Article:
“New and emerging insurtechs are really trying to enable incumbent players to be more successful, to be more effective and they actually want to partner and collaborate with you guys,” he said.

“Most of the disruption through insurtechs we’ve seen is in the distribution end of the conversation and the distribution end of the value chain. Why? Because that’s where they see more value to be extracted and more opportunity and lower barriers to entry.”

Smith told attendees that there looks to be opportunity in the emergence of new risks, such as virtual reality.

“These emerging risks provide a fantastic growth opportunity,” he said. “Understanding and responding to these emerging risks is definitely going to be another fuel for growth,” he argued.

Also emerging are on-demand solutions, Smith pointed out. “Whether it’s getting on a flight and having cover for the duration of that flight,” or something else, this is coming, he said.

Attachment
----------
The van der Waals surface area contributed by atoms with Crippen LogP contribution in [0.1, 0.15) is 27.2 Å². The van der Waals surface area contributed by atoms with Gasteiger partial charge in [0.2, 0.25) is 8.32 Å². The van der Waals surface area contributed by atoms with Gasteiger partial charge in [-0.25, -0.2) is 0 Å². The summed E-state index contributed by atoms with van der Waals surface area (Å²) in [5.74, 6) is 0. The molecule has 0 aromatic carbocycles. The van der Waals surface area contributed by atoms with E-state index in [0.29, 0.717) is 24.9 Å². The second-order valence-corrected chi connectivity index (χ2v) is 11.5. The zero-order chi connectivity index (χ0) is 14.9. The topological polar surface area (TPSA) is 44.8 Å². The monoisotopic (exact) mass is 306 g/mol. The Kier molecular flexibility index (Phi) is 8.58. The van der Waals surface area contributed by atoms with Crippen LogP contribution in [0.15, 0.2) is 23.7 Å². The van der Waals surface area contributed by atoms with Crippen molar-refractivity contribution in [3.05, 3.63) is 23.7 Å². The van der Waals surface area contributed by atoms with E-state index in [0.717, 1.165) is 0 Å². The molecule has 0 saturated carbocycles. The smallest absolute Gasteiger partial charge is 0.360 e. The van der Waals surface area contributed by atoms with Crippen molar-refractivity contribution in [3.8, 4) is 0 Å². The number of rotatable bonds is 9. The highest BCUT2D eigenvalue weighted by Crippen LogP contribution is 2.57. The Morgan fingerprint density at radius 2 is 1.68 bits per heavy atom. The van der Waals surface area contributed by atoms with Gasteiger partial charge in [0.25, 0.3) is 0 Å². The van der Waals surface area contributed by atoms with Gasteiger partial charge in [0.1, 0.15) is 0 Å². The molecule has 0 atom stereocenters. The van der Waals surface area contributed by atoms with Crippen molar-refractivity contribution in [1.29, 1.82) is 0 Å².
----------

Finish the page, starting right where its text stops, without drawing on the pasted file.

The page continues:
Things like machine learning, artificial intelligence and sophisticated analytics are “changing the way that we do business. They’ll change to drive efficiency and, therefore, drive profitability, but it also means that it changes the profile of the industry and how we operate,” Smith emphasized.

Capitalizing on available opportunities – and being in a position to be able to do so – makes sense given that it is unlikely the soft market is likely to change anytime soon.

“In order for the market to harden from where it is today and then have (excess) capital go elsewhere, we would need a combination of factors,” Smith explained, such as catastrophe events and interest rate changes.

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1 Comment » for Risk and Disruption